Federal Reserve Chairman Jerome Powell is sending a message to investors: The Fed’s benchmark short-term interest rate will likely stay low for a long time. The Fed has cut its key rate three times this year to a range of just 1.5% to 1.75%. And the word from Powell is that the rate will likely remain unchanged for now: Though he’s signaled that the Fed won’t further ease credit unless the economy deteriorates, he’s also set a high bar for any rate hikes. Powell said at a news conference last month that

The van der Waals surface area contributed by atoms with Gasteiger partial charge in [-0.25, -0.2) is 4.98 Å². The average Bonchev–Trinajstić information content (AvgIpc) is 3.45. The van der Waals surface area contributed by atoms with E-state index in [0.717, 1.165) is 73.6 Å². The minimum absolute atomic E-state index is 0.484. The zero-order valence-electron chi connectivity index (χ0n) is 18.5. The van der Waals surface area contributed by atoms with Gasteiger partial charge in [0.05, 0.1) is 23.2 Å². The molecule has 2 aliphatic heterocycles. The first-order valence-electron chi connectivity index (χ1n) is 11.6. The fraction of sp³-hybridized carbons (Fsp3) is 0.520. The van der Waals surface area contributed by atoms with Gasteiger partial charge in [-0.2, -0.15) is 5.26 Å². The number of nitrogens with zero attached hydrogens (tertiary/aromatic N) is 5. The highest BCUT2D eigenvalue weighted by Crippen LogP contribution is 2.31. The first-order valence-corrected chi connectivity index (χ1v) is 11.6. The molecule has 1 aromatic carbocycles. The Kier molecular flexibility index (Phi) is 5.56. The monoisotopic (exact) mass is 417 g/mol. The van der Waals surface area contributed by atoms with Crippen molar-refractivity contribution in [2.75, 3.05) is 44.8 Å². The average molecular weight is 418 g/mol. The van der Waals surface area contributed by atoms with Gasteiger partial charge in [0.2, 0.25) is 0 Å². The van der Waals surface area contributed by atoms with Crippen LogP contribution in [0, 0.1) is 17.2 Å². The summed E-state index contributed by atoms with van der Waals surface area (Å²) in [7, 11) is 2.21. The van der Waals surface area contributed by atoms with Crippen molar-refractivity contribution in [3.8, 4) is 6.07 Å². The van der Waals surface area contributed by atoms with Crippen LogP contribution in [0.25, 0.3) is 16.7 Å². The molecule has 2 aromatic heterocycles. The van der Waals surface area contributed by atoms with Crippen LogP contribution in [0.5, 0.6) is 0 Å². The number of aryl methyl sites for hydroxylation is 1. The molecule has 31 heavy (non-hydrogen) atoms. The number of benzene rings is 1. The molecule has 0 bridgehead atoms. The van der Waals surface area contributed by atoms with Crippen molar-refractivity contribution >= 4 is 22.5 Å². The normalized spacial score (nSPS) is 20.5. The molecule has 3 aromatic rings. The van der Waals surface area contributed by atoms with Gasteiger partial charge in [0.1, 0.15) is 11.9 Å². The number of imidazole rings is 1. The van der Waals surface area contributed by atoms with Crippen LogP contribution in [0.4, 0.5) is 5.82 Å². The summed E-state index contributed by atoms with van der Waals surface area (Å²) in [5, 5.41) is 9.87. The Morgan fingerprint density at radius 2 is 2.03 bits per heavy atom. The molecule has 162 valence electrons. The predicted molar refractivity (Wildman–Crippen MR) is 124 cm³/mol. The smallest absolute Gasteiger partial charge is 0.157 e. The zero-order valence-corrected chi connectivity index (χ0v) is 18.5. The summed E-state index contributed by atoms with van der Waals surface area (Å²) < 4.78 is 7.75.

there would have to be a “really substantial move up in inflation” for the Fed to consider raising rates. In the past, the Fed has boosted rates to try to avert an acceleration in inflation. And in testimony to Congress last week, the chairman said, “I think the new normal now is lower interest rates, lower inflation and probably lower growth.” That leaves the Fed’s benchmark rate at a historically low level, particularly with the unemployment rate at just 3.6%. The last time unemployment was below 4%, the Fed’s key rate was 6.5%.